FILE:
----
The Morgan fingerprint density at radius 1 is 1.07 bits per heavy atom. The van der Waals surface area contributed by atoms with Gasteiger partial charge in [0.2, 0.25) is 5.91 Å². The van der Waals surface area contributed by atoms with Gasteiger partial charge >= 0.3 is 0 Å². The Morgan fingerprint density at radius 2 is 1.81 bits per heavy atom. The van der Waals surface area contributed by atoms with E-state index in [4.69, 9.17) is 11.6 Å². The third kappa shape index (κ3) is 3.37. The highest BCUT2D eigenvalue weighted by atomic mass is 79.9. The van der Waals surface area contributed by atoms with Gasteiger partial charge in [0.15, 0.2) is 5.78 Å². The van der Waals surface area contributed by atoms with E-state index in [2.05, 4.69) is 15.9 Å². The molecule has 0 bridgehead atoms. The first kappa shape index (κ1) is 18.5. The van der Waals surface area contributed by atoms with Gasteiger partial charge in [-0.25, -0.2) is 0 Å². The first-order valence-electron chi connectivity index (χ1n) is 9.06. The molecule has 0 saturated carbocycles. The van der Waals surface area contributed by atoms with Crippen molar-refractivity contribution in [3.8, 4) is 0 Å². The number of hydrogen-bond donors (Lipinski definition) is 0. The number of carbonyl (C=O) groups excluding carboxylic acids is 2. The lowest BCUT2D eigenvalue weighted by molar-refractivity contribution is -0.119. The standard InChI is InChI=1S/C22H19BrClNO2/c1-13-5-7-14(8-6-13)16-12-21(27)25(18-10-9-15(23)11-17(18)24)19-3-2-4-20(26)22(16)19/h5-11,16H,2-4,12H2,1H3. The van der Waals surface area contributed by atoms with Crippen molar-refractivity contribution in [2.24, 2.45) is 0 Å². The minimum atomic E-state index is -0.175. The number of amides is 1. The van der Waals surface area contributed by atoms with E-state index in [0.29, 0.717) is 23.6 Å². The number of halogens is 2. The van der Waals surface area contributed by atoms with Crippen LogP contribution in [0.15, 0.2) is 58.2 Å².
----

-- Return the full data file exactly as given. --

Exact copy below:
The Morgan fingerprint density at radius 1 is 1.07 bits per heavy atom. The van der Waals surface area contributed by atoms with Gasteiger partial charge in [0.2, 0.25) is 5.91 Å². The van der Waals surface area contributed by atoms with Gasteiger partial charge >= 0.3 is 0 Å². The Morgan fingerprint density at radius 2 is 1.81 bits per heavy atom. The van der Waals surface area contributed by atoms with E-state index in [4.69, 9.17) is 11.6 Å². The third kappa shape index (κ3) is 3.37. The highest BCUT2D eigenvalue weighted by atomic mass is 79.9. The van der Waals surface area contributed by atoms with Gasteiger partial charge in [0.15, 0.2) is 5.78 Å². The van der Waals surface area contributed by atoms with E-state index in [2.05, 4.69) is 15.9 Å². The molecule has 0 bridgehead atoms. The first kappa shape index (κ1) is 18.5. The van der Waals surface area contributed by atoms with Gasteiger partial charge in [-0.25, -0.2) is 0 Å². The first-order valence-electron chi connectivity index (χ1n) is 9.06. The molecule has 0 saturated carbocycles. The van der Waals surface area contributed by atoms with Crippen molar-refractivity contribution in [3.8, 4) is 0 Å². The number of hydrogen-bond donors (Lipinski definition) is 0. The number of carbonyl (C=O) groups excluding carboxylic acids is 2. The lowest BCUT2D eigenvalue weighted by molar-refractivity contribution is -0.119. The standard InChI is InChI=1S/C22H19BrClNO2/c1-13-5-7-14(8-6-13)16-12-21(27)25(18-10-9-15(23)11-17(18)24)19-3-2-4-20(26)22(16)19/h5-11,16H,2-4,12H2,1H3. The van der Waals surface area contributed by atoms with Crippen molar-refractivity contribution in [2.24, 2.45) is 0 Å². The minimum atomic E-state index is -0.175. The number of amides is 1. The van der Waals surface area contributed by atoms with E-state index in [0.29, 0.717) is 23.6 Å². The number of halogens is 2. The van der Waals surface area contributed by atoms with Crippen LogP contribution in [0.15, 0.2) is 58.2 Å².